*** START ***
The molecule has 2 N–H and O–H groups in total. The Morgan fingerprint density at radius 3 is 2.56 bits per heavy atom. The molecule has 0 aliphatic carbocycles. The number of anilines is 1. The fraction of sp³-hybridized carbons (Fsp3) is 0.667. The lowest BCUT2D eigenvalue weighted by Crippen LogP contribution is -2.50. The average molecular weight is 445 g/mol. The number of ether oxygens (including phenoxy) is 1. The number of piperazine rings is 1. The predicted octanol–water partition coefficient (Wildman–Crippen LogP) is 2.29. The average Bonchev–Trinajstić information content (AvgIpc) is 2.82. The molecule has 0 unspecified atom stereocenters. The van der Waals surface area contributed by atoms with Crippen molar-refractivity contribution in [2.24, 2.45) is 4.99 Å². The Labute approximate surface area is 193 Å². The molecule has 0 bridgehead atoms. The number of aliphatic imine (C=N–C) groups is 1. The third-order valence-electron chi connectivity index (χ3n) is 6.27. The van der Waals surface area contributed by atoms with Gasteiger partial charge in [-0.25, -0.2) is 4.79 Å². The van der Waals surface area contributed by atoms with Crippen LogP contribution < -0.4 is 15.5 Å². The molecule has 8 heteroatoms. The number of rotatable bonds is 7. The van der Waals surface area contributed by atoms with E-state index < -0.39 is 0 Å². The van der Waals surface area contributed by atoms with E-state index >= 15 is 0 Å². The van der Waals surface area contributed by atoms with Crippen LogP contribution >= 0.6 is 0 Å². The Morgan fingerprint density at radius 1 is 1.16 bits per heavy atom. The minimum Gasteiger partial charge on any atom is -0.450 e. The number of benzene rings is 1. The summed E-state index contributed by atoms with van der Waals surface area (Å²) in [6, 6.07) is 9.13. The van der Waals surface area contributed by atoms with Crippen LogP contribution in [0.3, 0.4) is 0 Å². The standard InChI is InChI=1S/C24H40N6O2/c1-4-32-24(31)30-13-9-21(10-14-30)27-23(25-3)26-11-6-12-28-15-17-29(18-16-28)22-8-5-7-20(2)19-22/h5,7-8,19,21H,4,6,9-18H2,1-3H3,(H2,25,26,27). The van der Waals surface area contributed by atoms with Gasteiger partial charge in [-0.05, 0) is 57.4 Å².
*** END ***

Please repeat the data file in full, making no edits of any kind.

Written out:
The molecule has 2 N–H and O–H groups in total. The Morgan fingerprint density at radius 3 is 2.56 bits per heavy atom. The molecule has 0 aliphatic carbocycles. The number of anilines is 1. The fraction of sp³-hybridized carbons (Fsp3) is 0.667. The lowest BCUT2D eigenvalue weighted by Crippen LogP contribution is -2.50. The average molecular weight is 445 g/mol. The number of ether oxygens (including phenoxy) is 1. The number of piperazine rings is 1. The predicted octanol–water partition coefficient (Wildman–Crippen LogP) is 2.29. The average Bonchev–Trinajstić information content (AvgIpc) is 2.82. The molecule has 0 unspecified atom stereocenters. The van der Waals surface area contributed by atoms with Crippen molar-refractivity contribution in [2.24, 2.45) is 4.99 Å². The Labute approximate surface area is 193 Å². The molecule has 0 bridgehead atoms. The number of aliphatic imine (C=N–C) groups is 1. The third-order valence-electron chi connectivity index (χ3n) is 6.27. The van der Waals surface area contributed by atoms with Gasteiger partial charge in [-0.25, -0.2) is 4.79 Å². The van der Waals surface area contributed by atoms with Crippen LogP contribution < -0.4 is 15.5 Å². The molecule has 8 heteroatoms. The number of rotatable bonds is 7. The van der Waals surface area contributed by atoms with E-state index < -0.39 is 0 Å². The van der Waals surface area contributed by atoms with E-state index >= 15 is 0 Å². The van der Waals surface area contributed by atoms with Crippen LogP contribution >= 0.6 is 0 Å². The Morgan fingerprint density at radius 1 is 1.16 bits per heavy atom. The minimum Gasteiger partial charge on any atom is -0.450 e. The number of benzene rings is 1. The summed E-state index contributed by atoms with van der Waals surface area (Å²) in [6, 6.07) is 9.13. The van der Waals surface area contributed by atoms with Crippen LogP contribution in [0.3, 0.4) is 0 Å². The standard InChI is InChI=1S/C24H40N6O2/c1-4-32-24(31)30-13-9-21(10-14-30)27-23(25-3)26-11-6-12-28-15-17-29(18-16-28)22-8-5-7-20(2)19-22/h5,7-8,19,21H,4,6,9-18H2,1-3H3,(H2,25,26,27). The van der Waals surface area contributed by atoms with Gasteiger partial charge in [-0.05, 0) is 57.4 Å².